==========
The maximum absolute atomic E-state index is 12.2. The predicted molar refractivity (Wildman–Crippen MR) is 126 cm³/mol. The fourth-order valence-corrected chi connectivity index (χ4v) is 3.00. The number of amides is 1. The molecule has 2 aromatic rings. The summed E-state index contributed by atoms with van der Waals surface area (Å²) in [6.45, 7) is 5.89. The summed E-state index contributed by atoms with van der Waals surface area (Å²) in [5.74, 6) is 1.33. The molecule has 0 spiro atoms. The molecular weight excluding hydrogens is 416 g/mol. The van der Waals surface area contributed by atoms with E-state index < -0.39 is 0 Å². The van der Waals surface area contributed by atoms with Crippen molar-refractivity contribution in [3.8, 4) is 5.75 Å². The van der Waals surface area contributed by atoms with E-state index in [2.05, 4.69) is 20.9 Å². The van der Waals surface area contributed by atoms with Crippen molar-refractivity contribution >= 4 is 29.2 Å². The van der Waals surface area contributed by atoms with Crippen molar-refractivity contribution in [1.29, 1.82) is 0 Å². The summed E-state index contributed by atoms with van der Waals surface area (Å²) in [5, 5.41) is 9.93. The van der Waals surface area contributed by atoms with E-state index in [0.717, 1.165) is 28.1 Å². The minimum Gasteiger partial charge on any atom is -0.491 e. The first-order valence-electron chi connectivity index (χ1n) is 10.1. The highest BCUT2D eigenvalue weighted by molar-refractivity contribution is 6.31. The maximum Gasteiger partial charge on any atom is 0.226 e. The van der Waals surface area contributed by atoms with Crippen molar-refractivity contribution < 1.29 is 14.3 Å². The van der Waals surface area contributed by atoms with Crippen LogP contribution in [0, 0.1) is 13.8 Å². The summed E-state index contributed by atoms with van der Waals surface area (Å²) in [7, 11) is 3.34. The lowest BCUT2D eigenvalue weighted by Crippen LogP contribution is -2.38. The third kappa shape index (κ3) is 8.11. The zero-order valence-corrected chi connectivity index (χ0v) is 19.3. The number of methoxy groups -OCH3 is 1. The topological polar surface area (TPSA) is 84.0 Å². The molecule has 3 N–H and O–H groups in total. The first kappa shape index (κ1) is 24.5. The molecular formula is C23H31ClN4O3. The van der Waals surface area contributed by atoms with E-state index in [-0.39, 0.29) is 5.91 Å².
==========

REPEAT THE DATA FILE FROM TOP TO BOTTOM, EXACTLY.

The maximum absolute atomic E-state index is 12.2. The predicted molar refractivity (Wildman–Crippen MR) is 126 cm³/mol. The fourth-order valence-corrected chi connectivity index (χ4v) is 3.00. The number of amides is 1. The molecule has 2 aromatic rings. The summed E-state index contributed by atoms with van der Waals surface area (Å²) in [6.45, 7) is 5.89. The summed E-state index contributed by atoms with van der Waals surface area (Å²) in [5.74, 6) is 1.33. The molecule has 0 spiro atoms. The molecular weight excluding hydrogens is 416 g/mol. The van der Waals surface area contributed by atoms with E-state index < -0.39 is 0 Å². The van der Waals surface area contributed by atoms with Crippen molar-refractivity contribution in [3.8, 4) is 5.75 Å². The van der Waals surface area contributed by atoms with E-state index in [2.05, 4.69) is 20.9 Å². The van der Waals surface area contributed by atoms with Crippen molar-refractivity contribution >= 4 is 29.2 Å². The van der Waals surface area contributed by atoms with Crippen molar-refractivity contribution in [1.29, 1.82) is 0 Å². The summed E-state index contributed by atoms with van der Waals surface area (Å²) in [5, 5.41) is 9.93. The van der Waals surface area contributed by atoms with E-state index in [0.717, 1.165) is 28.1 Å². The minimum Gasteiger partial charge on any atom is -0.491 e. The first-order valence-electron chi connectivity index (χ1n) is 10.1. The highest BCUT2D eigenvalue weighted by molar-refractivity contribution is 6.31. The maximum Gasteiger partial charge on any atom is 0.226 e. The van der Waals surface area contributed by atoms with Crippen molar-refractivity contribution < 1.29 is 14.3 Å². The van der Waals surface area contributed by atoms with Crippen LogP contribution in [0, 0.1) is 13.8 Å². The summed E-state index contributed by atoms with van der Waals surface area (Å²) in [7, 11) is 3.34. The lowest BCUT2D eigenvalue weighted by Crippen LogP contribution is -2.38. The third kappa shape index (κ3) is 8.11. The zero-order valence-corrected chi connectivity index (χ0v) is 19.3. The number of methoxy groups -OCH3 is 1. The topological polar surface area (TPSA) is 84.0 Å². The molecule has 3 N–H and O–H groups in total. The first kappa shape index (κ1) is 24.5. The molecular formula is C23H31ClN4O3. The van der Waals surface area contributed by atoms with E-state index in [-0.39, 0.29) is 5.91 Å².